When the room is quiet
A few weeks ago, we moved from our luxuriously appointed office that was once the billiard room in a country house to an even more luxuriously appointed room that was once a ballroom. Chandeliers, decorative fireplace, gold-painted plaster mouldings, charming views of the local Crematorium, the works. And eighteen desks, a tomato sauce bottle in the shape of a tomato and a 42-inch plasma TV that we haven't quite got round to hanging on the wall.
It's all very well working here during the day, but come the evening it's just myself and George, and when he knocks off at 8pm, homeless that I am, it's just me and the internets until beddy-bye-boes time.
So, there I sit, whipping up webloggy goodness for you, dear reader, when the lights dim, and I hear the regular thud - thud - thud of footsteps behind me.
"Meep!" I invariably exclaim.
"Meep!" I say, as I spin round in my office chair, only for the footsteps to cease immediately. I am alone with nothing but the hum of the over-enthusiastic air conditioning.
Pete the Security Guard is elsewhere in the building. I am alone. Alone with a bunch of ghoulies.
It's not as if this place hasn't got any history behind it. There have been a number of castles and stately homes on this site since at least the 13th century. There could be any number of nobles, plague victims or peasants doing their best to give me the willies at this moment in time, and a quick flick through the Yellow Pages confirms my worst fears: Ghostbusters, it turns out, don't actually exist. Arse.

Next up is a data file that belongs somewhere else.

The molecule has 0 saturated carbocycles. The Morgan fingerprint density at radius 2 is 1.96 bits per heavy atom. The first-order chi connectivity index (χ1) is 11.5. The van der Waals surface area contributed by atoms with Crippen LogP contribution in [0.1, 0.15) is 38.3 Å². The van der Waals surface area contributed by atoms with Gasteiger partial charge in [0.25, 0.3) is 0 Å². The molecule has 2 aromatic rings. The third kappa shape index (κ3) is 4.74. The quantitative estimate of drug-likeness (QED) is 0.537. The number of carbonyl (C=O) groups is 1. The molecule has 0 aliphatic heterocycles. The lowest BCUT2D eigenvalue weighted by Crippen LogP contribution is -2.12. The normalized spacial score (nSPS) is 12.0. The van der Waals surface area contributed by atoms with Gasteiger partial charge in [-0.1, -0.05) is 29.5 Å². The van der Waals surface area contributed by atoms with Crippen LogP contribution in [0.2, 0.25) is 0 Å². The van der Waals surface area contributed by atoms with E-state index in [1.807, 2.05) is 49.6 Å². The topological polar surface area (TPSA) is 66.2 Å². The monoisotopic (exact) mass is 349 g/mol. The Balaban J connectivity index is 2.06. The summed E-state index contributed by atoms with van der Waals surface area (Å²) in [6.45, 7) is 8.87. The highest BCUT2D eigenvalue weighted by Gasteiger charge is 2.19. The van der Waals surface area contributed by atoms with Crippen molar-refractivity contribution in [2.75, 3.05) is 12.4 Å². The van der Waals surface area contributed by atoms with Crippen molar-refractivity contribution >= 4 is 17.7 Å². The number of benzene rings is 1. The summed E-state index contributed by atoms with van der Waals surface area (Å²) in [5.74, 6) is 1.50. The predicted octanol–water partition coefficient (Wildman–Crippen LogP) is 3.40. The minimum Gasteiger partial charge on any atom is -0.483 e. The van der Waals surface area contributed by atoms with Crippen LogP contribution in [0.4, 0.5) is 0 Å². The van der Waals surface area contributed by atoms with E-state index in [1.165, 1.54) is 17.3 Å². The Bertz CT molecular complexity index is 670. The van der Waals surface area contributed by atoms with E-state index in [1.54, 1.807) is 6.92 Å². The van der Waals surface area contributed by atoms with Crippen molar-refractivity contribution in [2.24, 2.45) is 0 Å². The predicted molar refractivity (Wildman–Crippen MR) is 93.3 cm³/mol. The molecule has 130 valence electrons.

For this, I blame Derek Acorah.
The building I work in is about 150 years old, and was, before our organisation got our hands on it during the last war, a boarding school. There are, in fact, three graves of former pupils in the grounds, which is the very least you can expect for not handing in your homework on time. And let's not forget the number of journalists clubbed to death by typewriters over the years in this place. They're really quite highly strung in the Newsroom, I can tell you for nothing.
So, as another night draws in and the glow fades in the Crematorium chimney, who can tell what another night may bring? Entertain me. Entertain me with your ghost spottings.